“Hey Max, is this a picture of your sister?”

“The one on the table? Yeah, that’s Amber,” he confirms while still searching, “Saw her last month, actually, when I stopped by the ranch.”

“How is she?”

“Same as always. Reading, riding the horses, slowly depleting the family of their honey supply,” he answers with a chuckle, and for the second time tonight I can hear that sincerity, “She’s the one gal other than momma that I truly care for in this world.”

I remember Amber. She was a character, alright, much like her brother, but in different ways. That’s likely for the best. She never joined the business, and was quite content to go about things her own way.

Goes to show that not everybody born into pro wrestling let it rule or even influence their lives. Good for them.

“Alright, man, I found it!” he exclaims, returning from underneath the bed, derailing my train of thought, “Knew I had it ‘round here somewhere.”

He hands a small piece of paper to me. I take it with a nod of thanks, and look it over. There’s a mobile phone number on it, written in a wonky scrawl. Truth be told, while I’d only just got in contact with Max today, I could have called him after the show and had him read this to me, but I wanted to be sure it was authentic. This handwriting unmistakably belongs to the person I'm looking for.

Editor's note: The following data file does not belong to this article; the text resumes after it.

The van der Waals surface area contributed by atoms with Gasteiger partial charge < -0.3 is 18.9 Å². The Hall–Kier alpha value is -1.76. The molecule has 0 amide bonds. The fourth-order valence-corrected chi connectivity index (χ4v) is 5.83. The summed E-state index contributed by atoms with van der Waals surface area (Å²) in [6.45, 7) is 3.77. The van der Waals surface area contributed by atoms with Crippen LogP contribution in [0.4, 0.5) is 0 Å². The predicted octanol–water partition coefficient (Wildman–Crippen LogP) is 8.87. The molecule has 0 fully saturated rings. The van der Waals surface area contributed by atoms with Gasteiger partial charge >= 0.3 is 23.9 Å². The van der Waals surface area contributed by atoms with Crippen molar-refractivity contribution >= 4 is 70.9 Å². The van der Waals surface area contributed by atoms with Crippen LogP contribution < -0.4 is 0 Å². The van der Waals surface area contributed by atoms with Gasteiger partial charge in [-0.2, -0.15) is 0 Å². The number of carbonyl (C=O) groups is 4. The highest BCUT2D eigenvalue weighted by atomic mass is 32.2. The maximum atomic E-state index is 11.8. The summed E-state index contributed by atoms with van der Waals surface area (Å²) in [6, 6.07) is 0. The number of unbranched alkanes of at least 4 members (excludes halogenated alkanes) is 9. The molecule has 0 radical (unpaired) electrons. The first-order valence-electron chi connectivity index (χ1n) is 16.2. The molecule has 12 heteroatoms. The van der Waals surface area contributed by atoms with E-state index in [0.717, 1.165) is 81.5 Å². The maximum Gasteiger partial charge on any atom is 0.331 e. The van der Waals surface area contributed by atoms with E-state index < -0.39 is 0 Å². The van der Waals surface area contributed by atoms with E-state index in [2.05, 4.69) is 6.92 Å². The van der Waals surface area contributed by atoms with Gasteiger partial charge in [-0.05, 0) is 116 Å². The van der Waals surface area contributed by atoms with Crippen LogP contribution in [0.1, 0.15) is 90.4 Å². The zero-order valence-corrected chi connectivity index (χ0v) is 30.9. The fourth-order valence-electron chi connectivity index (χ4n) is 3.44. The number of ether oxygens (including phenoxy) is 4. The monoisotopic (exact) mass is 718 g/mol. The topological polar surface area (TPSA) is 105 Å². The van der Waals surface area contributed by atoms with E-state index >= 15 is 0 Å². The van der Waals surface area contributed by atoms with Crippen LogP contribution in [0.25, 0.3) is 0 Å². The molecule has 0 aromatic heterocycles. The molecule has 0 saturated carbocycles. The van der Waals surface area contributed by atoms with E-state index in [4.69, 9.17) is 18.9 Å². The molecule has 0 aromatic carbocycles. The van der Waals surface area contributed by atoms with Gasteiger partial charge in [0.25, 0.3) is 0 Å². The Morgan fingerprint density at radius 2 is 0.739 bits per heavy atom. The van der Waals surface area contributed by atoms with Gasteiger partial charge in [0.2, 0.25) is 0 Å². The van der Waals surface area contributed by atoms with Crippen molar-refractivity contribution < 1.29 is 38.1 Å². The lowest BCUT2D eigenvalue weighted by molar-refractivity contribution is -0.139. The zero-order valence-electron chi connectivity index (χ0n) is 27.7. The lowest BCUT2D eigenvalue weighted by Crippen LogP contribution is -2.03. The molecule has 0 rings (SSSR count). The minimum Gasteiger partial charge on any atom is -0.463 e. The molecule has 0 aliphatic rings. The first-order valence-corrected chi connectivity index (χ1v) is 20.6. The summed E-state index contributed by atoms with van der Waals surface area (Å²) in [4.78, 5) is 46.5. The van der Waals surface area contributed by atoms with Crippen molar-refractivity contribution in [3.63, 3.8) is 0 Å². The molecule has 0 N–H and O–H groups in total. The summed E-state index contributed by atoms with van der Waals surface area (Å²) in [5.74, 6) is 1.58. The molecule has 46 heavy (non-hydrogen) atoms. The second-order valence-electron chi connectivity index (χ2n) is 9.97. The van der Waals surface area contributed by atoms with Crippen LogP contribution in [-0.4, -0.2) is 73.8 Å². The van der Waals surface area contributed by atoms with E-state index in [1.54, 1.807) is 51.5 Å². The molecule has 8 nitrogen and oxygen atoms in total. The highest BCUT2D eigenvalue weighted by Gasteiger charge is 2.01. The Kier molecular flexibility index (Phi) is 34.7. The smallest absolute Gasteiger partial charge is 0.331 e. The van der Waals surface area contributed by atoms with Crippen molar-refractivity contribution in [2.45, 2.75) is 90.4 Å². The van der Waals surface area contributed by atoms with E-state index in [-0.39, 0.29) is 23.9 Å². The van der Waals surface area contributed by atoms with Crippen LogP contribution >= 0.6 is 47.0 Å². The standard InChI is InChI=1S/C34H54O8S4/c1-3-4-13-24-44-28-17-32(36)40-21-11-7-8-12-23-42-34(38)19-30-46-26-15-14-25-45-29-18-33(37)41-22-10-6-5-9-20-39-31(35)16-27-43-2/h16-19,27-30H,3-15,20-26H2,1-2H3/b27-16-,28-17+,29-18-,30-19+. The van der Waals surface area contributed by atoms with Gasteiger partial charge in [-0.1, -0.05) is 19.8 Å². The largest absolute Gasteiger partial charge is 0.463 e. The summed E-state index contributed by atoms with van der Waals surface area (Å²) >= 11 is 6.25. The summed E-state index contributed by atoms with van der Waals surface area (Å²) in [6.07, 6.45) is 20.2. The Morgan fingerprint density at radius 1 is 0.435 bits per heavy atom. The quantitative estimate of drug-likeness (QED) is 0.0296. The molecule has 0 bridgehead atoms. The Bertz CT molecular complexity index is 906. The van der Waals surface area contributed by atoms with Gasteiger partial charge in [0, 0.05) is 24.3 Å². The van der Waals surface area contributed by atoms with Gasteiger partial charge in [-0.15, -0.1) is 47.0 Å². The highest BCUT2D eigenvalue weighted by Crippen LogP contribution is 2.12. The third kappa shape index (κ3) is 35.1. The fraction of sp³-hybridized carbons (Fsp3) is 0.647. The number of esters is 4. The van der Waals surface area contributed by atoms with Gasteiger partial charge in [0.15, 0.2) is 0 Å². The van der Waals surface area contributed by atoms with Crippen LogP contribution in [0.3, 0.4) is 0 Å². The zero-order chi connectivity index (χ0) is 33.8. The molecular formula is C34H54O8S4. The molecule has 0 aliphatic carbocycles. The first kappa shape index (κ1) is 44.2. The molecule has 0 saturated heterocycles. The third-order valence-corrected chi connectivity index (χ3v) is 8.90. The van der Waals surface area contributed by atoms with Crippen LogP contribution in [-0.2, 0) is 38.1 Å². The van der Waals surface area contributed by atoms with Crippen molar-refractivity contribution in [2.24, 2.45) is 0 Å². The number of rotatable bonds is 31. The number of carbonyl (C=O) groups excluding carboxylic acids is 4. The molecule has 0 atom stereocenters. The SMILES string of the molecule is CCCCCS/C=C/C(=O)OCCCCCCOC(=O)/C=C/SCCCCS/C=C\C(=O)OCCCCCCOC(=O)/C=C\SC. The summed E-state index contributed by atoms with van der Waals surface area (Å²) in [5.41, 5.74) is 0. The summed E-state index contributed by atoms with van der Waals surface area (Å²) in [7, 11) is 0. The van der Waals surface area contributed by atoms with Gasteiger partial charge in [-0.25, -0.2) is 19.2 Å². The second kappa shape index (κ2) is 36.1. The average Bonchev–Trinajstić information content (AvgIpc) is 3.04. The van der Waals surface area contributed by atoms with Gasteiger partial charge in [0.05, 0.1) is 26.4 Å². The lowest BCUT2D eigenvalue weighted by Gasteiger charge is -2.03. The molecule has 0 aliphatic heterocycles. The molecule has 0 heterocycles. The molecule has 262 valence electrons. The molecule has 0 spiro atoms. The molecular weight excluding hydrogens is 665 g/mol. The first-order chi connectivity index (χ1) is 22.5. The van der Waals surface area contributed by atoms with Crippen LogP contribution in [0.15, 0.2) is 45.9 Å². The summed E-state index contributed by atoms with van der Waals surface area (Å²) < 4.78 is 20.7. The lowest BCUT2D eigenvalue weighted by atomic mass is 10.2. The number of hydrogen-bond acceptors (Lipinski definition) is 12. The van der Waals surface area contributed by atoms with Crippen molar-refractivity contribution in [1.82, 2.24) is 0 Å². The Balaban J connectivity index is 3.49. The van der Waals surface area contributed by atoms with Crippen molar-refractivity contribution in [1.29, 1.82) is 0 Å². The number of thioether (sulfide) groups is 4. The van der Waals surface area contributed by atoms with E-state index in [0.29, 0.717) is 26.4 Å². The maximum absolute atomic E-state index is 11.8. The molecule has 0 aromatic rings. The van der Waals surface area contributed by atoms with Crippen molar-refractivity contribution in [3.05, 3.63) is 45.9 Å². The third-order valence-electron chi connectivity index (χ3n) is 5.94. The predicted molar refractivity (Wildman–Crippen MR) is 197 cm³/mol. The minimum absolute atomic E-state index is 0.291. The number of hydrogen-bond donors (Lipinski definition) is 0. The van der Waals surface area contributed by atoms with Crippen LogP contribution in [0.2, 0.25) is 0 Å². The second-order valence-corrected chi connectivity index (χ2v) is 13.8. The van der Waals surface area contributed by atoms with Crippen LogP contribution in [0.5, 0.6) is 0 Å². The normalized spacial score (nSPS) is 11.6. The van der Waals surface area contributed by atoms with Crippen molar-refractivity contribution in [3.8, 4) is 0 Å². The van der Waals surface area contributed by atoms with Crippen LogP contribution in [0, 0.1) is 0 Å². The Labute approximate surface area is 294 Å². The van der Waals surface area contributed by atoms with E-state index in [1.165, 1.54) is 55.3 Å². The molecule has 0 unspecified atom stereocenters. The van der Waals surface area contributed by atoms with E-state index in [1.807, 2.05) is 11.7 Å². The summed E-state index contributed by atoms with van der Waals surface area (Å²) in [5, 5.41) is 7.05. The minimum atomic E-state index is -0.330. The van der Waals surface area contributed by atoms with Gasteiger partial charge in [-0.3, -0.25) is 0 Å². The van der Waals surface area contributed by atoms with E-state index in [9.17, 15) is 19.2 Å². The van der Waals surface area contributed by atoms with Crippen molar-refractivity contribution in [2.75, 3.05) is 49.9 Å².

Besides, I wasn’t entirely sold on Max’s ability to read, if I’m being brutally honest.

“He gave me that when we worked a show up in Jersey,” Max comments, “In case any spots open up on our card, I suppose. He’s been looking for work, apparently.”

“I’ll give him a call soon,” I reply, while keying the number into my phone. I hand him the paper back once I’m done, “Cheers for that, Max. It’s a real help.”

“No problem. I just got one thing to ask, though.”

“What’s that?”

“Why’d you wanna talk to that guy of all people?” is his question, with real concern in his voice, “I mean, he’s not exactly all there.”

“I know that all too well,” I reply, and pocket my phone, “But if I’m going to do this properly, I’ve got to be ready.”

“I don’t... get you, man.”

“I plan on fighting a dragon,” I tell Max, without looking up, “So I’m going to get advice from another dragon.”

Not just any old dragon. The Dragon.

Hope you don’t mind me calling you, Orland.
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PostSubject: Re: The best way to fight fire...   Thu Jan 27, 2011 1:15 am

ooc: ooooh, this is getting interesting now!

I'm not climbing to the top of the mountain. I am the damn mountain!